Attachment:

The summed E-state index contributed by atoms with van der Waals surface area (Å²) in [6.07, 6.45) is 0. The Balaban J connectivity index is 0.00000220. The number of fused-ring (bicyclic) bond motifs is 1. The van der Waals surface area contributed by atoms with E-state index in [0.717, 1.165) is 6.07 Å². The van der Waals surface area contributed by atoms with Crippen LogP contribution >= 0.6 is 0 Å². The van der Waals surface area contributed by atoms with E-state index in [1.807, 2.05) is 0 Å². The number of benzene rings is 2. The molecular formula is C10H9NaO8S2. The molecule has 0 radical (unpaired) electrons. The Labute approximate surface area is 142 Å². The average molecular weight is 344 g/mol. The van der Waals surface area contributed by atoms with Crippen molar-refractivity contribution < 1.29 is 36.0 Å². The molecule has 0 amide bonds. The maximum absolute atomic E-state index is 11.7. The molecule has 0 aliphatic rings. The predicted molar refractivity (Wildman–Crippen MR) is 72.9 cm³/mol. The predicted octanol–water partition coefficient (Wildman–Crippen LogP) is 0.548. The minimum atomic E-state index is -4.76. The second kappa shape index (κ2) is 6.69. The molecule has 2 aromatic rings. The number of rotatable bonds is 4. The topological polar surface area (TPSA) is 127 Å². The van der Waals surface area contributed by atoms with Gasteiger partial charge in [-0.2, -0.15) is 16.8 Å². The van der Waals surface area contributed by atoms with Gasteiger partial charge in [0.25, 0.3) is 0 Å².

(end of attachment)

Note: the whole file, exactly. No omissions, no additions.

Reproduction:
The summed E-state index contributed by atoms with van der Waals surface area (Å²) in [6.07, 6.45) is 0. The Balaban J connectivity index is 0.00000220. The number of fused-ring (bicyclic) bond motifs is 1. The van der Waals surface area contributed by atoms with E-state index in [0.717, 1.165) is 6.07 Å². The van der Waals surface area contributed by atoms with Crippen LogP contribution >= 0.6 is 0 Å². The van der Waals surface area contributed by atoms with E-state index in [1.807, 2.05) is 0 Å². The number of benzene rings is 2. The molecular formula is C10H9NaO8S2. The molecule has 0 radical (unpaired) electrons. The Labute approximate surface area is 142 Å². The average molecular weight is 344 g/mol. The van der Waals surface area contributed by atoms with Crippen molar-refractivity contribution < 1.29 is 36.0 Å². The molecule has 0 amide bonds. The maximum absolute atomic E-state index is 11.7. The molecule has 0 aliphatic rings. The predicted molar refractivity (Wildman–Crippen MR) is 72.9 cm³/mol. The predicted octanol–water partition coefficient (Wildman–Crippen LogP) is 0.548. The minimum atomic E-state index is -4.76. The second kappa shape index (κ2) is 6.69. The molecule has 2 aromatic rings. The number of rotatable bonds is 4. The topological polar surface area (TPSA) is 127 Å². The van der Waals surface area contributed by atoms with Gasteiger partial charge in [-0.2, -0.15) is 16.8 Å². The van der Waals surface area contributed by atoms with Gasteiger partial charge in [0.25, 0.3) is 0 Å².